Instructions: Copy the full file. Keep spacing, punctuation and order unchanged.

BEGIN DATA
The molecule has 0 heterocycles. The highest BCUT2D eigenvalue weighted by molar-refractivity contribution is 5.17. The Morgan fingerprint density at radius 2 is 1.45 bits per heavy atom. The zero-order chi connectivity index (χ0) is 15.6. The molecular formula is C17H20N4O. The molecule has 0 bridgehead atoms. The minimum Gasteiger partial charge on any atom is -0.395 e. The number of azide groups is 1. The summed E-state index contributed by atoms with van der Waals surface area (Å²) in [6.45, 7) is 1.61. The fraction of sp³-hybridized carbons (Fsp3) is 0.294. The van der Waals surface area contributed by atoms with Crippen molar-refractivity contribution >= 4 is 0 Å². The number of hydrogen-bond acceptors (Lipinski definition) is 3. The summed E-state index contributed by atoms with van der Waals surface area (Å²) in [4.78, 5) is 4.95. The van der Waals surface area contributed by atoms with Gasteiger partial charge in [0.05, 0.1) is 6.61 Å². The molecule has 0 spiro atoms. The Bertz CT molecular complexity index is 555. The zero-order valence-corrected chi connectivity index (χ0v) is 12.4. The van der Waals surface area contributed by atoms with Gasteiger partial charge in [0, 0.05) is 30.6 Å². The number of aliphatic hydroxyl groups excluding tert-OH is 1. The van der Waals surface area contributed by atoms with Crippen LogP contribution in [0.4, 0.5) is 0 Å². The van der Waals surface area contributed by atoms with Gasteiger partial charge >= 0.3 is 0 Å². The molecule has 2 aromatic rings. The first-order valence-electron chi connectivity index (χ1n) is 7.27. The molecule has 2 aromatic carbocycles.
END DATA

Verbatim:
The molecule has 0 heterocycles. The highest BCUT2D eigenvalue weighted by molar-refractivity contribution is 5.17. The Morgan fingerprint density at radius 2 is 1.45 bits per heavy atom. The zero-order chi connectivity index (χ0) is 15.6. The molecular formula is C17H20N4O. The molecule has 0 bridgehead atoms. The minimum Gasteiger partial charge on any atom is -0.395 e. The number of azide groups is 1. The summed E-state index contributed by atoms with van der Waals surface area (Å²) in [6.45, 7) is 1.61. The fraction of sp³-hybridized carbons (Fsp3) is 0.294. The van der Waals surface area contributed by atoms with Crippen molar-refractivity contribution >= 4 is 0 Å². The number of hydrogen-bond acceptors (Lipinski definition) is 3. The summed E-state index contributed by atoms with van der Waals surface area (Å²) in [4.78, 5) is 4.95. The van der Waals surface area contributed by atoms with Gasteiger partial charge in [0.05, 0.1) is 6.61 Å². The molecule has 0 spiro atoms. The Bertz CT molecular complexity index is 555. The zero-order valence-corrected chi connectivity index (χ0v) is 12.4. The van der Waals surface area contributed by atoms with Gasteiger partial charge in [0, 0.05) is 30.6 Å². The number of aliphatic hydroxyl groups excluding tert-OH is 1. The van der Waals surface area contributed by atoms with Crippen LogP contribution in [0.4, 0.5) is 0 Å². The van der Waals surface area contributed by atoms with Gasteiger partial charge >= 0.3 is 0 Å². The molecule has 2 aromatic rings. The first-order valence-electron chi connectivity index (χ1n) is 7.27. The molecule has 2 aromatic carbocycles.